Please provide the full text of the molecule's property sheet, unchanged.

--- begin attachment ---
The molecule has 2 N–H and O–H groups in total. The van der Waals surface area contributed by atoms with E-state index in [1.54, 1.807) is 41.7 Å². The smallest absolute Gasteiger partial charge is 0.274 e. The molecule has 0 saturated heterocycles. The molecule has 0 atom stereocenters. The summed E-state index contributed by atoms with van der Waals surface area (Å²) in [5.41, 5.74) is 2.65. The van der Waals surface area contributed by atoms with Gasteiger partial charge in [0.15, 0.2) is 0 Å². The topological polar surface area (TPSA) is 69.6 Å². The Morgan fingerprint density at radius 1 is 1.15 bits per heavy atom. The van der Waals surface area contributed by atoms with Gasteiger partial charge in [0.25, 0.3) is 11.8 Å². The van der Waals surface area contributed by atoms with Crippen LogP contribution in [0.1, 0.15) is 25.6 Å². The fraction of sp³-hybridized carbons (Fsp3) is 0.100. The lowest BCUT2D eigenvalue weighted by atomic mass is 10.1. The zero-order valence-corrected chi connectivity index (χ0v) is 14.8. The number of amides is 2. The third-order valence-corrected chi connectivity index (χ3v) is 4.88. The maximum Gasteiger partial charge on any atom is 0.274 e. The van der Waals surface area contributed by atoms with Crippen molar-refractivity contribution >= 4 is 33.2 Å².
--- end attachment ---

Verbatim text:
The molecule has 2 N–H and O–H groups in total. The van der Waals surface area contributed by atoms with E-state index in [1.54, 1.807) is 41.7 Å². The smallest absolute Gasteiger partial charge is 0.274 e. The molecule has 0 saturated heterocycles. The molecule has 0 atom stereocenters. The summed E-state index contributed by atoms with van der Waals surface area (Å²) in [5.41, 5.74) is 2.65. The van der Waals surface area contributed by atoms with Gasteiger partial charge in [0.15, 0.2) is 0 Å². The topological polar surface area (TPSA) is 69.6 Å². The Morgan fingerprint density at radius 1 is 1.15 bits per heavy atom. The van der Waals surface area contributed by atoms with Gasteiger partial charge in [0.25, 0.3) is 11.8 Å². The van der Waals surface area contributed by atoms with Crippen LogP contribution in [0.1, 0.15) is 25.6 Å². The fraction of sp³-hybridized carbons (Fsp3) is 0.100. The lowest BCUT2D eigenvalue weighted by atomic mass is 10.1. The zero-order valence-corrected chi connectivity index (χ0v) is 14.8. The number of amides is 2. The third-order valence-corrected chi connectivity index (χ3v) is 4.88. The maximum Gasteiger partial charge on any atom is 0.274 e. The van der Waals surface area contributed by atoms with Crippen molar-refractivity contribution >= 4 is 33.2 Å².